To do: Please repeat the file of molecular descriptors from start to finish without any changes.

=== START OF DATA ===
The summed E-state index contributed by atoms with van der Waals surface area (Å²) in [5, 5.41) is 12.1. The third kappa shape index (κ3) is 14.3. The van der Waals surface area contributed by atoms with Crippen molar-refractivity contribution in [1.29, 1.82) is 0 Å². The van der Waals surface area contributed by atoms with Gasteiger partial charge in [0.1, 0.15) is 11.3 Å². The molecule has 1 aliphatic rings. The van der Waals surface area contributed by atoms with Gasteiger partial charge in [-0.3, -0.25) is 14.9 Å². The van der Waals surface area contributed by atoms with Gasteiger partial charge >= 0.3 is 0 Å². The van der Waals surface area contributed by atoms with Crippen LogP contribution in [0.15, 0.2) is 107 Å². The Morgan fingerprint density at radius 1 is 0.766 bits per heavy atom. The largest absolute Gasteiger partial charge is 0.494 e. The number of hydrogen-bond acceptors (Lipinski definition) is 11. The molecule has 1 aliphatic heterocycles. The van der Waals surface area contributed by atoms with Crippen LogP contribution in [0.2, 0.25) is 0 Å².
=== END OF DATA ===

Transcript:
The summed E-state index contributed by atoms with van der Waals surface area (Å²) in [5, 5.41) is 12.1. The third kappa shape index (κ3) is 14.3. The van der Waals surface area contributed by atoms with Crippen molar-refractivity contribution in [1.29, 1.82) is 0 Å². The van der Waals surface area contributed by atoms with Gasteiger partial charge in [0.1, 0.15) is 11.3 Å². The molecule has 1 aliphatic rings. The van der Waals surface area contributed by atoms with Gasteiger partial charge in [-0.3, -0.25) is 14.9 Å². The van der Waals surface area contributed by atoms with Gasteiger partial charge >= 0.3 is 0 Å². The van der Waals surface area contributed by atoms with Crippen LogP contribution in [0.15, 0.2) is 107 Å². The Morgan fingerprint density at radius 1 is 0.766 bits per heavy atom. The largest absolute Gasteiger partial charge is 0.494 e. The number of hydrogen-bond acceptors (Lipinski definition) is 11. The molecule has 1 aliphatic heterocycles. The van der Waals surface area contributed by atoms with Crippen LogP contribution in [0.2, 0.25) is 0 Å².